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Honda fined a record $70 million for NHTSA safety violations, automaker agrees to pay

Honda has been fined a record $70 million by the National Highway Traffic Safety Administration (NHTSA) for two major violations of safety law.

According to The New York Times, the automaker failed to disclose hundreds of product-related injuries and deaths that occurred from mid-2003 to mid-2014, while also underreporting warranty declarations during the same time period.

A total of 1,729 written claims were not revealed by the Japanese automaker, an internal audit found, a fact that Honda admitted to last September.

Among other things, the manufacturer’s actions violate a system called ‘Early Warning Reporting,’ which requires carmakers to disclose claims concerning defect-related injuries and deaths. Early Warning Reporting was instituted in 2000.

As a result, federal regulators charged Honda with the maximum fine for each grievance, $35 million, totaling the record $70 million.

Some of the missing incidents reportedly involved Takata airbags, which have been recalled by several automakers worldwide. The airbags have caused several injuries and deaths due to a flaw that can send metal fragments toward the driver during deployment.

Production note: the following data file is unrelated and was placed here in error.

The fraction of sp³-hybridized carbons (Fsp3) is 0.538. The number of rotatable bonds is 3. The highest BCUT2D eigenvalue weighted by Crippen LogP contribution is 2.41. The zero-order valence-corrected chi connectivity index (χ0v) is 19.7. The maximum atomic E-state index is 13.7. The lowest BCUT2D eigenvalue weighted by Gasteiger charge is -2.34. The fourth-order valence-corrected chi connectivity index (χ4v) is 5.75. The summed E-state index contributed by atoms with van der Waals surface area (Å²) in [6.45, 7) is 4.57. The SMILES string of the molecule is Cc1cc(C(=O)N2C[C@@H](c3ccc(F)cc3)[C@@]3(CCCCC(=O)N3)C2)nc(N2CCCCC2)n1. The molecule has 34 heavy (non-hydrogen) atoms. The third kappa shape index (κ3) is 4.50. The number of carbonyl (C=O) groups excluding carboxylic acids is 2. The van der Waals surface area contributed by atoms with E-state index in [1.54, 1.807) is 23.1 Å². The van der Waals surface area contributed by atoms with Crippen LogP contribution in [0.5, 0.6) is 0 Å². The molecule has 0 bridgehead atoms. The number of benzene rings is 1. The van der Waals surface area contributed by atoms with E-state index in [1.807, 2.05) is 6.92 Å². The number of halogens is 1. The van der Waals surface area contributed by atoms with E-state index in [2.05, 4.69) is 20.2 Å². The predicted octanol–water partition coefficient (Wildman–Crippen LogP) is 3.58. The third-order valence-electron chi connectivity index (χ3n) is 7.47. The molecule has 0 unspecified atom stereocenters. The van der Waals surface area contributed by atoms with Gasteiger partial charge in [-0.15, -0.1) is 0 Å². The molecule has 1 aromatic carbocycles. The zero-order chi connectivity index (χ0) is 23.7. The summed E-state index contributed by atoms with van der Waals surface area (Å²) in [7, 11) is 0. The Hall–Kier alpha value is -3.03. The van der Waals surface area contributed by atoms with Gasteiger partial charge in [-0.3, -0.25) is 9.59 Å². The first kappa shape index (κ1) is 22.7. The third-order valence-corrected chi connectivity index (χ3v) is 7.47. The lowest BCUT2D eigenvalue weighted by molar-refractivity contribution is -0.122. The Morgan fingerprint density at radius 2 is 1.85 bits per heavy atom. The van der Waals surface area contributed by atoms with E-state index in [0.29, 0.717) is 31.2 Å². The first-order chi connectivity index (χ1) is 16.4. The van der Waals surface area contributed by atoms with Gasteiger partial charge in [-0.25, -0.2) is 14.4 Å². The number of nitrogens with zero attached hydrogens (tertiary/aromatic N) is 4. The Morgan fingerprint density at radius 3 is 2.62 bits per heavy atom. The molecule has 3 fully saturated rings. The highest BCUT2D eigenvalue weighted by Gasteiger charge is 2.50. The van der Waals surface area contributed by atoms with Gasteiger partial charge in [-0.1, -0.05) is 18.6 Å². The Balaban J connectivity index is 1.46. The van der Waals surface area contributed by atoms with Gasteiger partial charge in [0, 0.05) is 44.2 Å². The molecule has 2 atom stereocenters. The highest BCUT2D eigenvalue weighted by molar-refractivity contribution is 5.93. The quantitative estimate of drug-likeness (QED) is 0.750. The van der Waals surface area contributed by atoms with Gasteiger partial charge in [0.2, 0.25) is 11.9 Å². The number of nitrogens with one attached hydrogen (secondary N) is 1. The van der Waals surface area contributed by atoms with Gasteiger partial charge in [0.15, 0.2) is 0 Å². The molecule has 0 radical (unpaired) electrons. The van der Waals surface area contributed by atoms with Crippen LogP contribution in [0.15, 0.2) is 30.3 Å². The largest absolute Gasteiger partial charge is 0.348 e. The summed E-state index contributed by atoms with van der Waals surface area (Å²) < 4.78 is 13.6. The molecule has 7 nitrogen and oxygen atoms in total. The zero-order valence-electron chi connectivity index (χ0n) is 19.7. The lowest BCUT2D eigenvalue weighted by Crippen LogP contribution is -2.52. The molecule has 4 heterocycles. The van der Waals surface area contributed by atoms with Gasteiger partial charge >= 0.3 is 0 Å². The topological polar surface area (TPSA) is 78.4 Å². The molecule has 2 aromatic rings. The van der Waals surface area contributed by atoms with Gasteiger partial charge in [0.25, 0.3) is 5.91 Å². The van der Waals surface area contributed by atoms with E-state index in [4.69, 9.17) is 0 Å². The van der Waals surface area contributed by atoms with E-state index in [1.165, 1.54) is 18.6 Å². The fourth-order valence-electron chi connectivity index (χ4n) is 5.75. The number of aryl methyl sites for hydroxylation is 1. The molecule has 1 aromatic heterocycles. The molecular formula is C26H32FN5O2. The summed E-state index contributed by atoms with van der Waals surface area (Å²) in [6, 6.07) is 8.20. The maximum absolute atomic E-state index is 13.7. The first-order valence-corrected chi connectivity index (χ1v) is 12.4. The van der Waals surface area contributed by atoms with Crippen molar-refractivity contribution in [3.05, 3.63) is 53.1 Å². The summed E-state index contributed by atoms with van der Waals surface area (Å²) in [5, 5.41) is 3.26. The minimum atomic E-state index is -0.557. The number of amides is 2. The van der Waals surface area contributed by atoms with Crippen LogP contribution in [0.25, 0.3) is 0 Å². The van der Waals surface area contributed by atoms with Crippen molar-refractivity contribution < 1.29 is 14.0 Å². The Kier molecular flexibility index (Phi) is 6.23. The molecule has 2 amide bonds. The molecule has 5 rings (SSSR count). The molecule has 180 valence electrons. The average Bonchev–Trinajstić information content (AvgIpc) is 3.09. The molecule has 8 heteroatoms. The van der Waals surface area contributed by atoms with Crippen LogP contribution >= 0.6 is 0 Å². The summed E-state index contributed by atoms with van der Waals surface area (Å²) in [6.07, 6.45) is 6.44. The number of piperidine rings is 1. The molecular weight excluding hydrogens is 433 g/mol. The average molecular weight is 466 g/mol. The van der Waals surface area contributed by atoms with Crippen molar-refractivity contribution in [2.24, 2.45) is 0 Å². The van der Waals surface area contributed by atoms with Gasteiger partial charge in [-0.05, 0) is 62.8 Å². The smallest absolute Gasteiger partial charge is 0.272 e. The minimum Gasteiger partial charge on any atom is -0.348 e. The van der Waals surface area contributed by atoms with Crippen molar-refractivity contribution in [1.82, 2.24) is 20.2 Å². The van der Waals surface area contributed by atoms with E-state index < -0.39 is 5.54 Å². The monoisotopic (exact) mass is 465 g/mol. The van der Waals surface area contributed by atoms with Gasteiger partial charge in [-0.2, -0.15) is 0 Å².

Related: Honda partners with FirstElement Fuel to build ‘at least 12’ hydrogen fueling stations in California

“Today’s announcement sends a very clear message to the entire industry that manufacturers have responsibility for the complete and timely reporting of this critical safety information,” said Mark Rosekind, head of the NHTSA.

Honda was quick to respond to the regulator’s announcement, disclosing that it will pay the fine and cooperate with the NHTSA.

“In order to ensure full compliance with its early warning reporting obligations, Honda has already begun taking steps to correct the errors responsible for the violations,” reads the brand’s statement. “The company is in the process of initiating new training regimens, changing internal reporting policy, making staffing and organizational changes, and enhancing oversight of its early warning reporting process.”